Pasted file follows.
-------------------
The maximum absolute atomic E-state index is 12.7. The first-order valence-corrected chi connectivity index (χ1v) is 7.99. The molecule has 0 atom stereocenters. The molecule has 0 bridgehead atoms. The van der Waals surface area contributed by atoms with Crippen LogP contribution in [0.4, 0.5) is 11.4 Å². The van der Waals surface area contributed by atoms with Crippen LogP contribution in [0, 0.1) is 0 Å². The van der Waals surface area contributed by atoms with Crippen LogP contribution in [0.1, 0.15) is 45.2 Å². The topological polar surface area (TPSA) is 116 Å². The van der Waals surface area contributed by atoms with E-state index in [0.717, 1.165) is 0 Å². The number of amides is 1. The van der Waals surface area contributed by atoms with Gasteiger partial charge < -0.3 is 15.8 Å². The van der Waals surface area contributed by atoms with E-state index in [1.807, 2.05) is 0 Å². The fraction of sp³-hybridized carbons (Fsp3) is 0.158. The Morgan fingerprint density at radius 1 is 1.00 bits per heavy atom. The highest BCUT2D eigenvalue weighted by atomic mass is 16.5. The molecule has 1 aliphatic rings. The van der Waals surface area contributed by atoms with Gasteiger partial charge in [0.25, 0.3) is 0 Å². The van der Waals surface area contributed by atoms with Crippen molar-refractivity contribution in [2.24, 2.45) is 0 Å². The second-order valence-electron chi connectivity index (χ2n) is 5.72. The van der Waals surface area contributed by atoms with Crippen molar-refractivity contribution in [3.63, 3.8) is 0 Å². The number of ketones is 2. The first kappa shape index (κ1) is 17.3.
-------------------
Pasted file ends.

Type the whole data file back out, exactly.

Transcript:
The maximum absolute atomic E-state index is 12.7. The first-order valence-corrected chi connectivity index (χ1v) is 7.99. The molecule has 0 atom stereocenters. The molecule has 0 bridgehead atoms. The van der Waals surface area contributed by atoms with Crippen LogP contribution in [0.4, 0.5) is 11.4 Å². The van der Waals surface area contributed by atoms with Crippen LogP contribution in [0, 0.1) is 0 Å². The van der Waals surface area contributed by atoms with Crippen LogP contribution in [0.1, 0.15) is 45.2 Å². The topological polar surface area (TPSA) is 116 Å². The van der Waals surface area contributed by atoms with E-state index in [0.717, 1.165) is 0 Å². The number of amides is 1. The van der Waals surface area contributed by atoms with Gasteiger partial charge < -0.3 is 15.8 Å². The van der Waals surface area contributed by atoms with E-state index in [1.807, 2.05) is 0 Å². The fraction of sp³-hybridized carbons (Fsp3) is 0.158. The Morgan fingerprint density at radius 1 is 1.00 bits per heavy atom. The highest BCUT2D eigenvalue weighted by atomic mass is 16.5. The molecule has 1 aliphatic rings. The van der Waals surface area contributed by atoms with Gasteiger partial charge in [0.25, 0.3) is 0 Å². The van der Waals surface area contributed by atoms with Crippen molar-refractivity contribution in [2.24, 2.45) is 0 Å². The second-order valence-electron chi connectivity index (χ2n) is 5.72. The van der Waals surface area contributed by atoms with Crippen molar-refractivity contribution in [3.63, 3.8) is 0 Å². The number of ketones is 2. The first kappa shape index (κ1) is 17.3.